Inserting herself in yet another place she doesn’t belong, how long can she pretend in order to fit in? It can’t be that hard to pass oneself off as a devout catholic, can it? People pretend they believe in all sorts of things. Hasn’t she been an imposter all her life, aren’t we all in small measures just pretending? She has always felt like the ‘foreign object’ in every setting, just waiting to be rejected. She hides, pretends to be catholic, dates a man because she is supposed to be heterosexual in this farce that is spinning out of her control. It’s depressing, funny, clever, and horrifying. She is doing everything she can to keep the façade from crumbling. Why? The ever present question. She wanted something to distract her mind from all the crippling thoughts of existence, instead there is more to worry about. Horror of it all, Grace’s death may not be so easy to ignore when questions about how she died arise and so the plot thickens.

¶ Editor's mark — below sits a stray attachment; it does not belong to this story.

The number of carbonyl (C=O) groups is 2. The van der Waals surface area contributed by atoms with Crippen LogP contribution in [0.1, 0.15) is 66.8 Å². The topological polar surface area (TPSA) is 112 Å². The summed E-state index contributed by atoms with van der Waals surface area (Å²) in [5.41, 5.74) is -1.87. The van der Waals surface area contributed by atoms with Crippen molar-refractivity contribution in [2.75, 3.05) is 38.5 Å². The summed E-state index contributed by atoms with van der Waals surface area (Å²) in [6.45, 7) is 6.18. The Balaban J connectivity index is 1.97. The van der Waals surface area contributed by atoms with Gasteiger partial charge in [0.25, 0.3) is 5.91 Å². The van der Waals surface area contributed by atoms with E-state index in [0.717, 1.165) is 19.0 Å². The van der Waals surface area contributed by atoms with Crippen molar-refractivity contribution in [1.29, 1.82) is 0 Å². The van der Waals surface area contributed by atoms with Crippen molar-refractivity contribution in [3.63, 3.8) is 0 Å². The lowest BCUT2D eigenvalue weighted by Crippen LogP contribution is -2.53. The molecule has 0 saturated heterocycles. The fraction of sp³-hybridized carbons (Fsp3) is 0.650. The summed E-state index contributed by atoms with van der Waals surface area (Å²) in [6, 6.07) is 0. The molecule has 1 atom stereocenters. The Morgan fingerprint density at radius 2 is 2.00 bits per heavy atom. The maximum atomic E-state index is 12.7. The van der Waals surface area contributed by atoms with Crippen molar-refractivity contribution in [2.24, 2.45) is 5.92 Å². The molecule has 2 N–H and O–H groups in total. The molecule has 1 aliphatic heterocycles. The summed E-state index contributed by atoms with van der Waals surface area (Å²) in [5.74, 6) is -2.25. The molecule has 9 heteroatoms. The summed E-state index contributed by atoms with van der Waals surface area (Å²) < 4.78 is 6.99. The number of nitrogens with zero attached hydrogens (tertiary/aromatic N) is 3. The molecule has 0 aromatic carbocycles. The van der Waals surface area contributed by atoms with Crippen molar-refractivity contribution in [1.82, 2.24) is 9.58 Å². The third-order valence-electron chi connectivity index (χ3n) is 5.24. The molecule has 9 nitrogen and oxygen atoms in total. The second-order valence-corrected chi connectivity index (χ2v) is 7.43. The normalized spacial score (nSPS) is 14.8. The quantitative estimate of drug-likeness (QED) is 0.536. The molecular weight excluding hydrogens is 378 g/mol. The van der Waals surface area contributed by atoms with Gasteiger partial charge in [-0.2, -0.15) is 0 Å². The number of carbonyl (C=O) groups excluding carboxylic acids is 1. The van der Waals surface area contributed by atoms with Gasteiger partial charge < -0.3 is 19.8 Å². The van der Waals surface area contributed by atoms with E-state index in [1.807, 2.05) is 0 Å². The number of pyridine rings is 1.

Then there is her brother, who is falling apart, drinking himself sick and her parents who prefer to keep up appearances and bury their heads in the ground. Just more evidence that everything is rotten. Is everything pointless or is her mind invaded by negativity and depression? Everything she tries just makes the spill of her life spread, she can’t make sense of life nor other people. Worse, she doesn’t know how to inhabit herself, let alone invite happiness in.

This is an intelligent, strange little read about a life that has derailed. Maybe something will force her out of this strange role she is playing. Maybe she and everybody will just die like Grace. Yes, read it.

Publication Date: July 6, 2021

Atria Books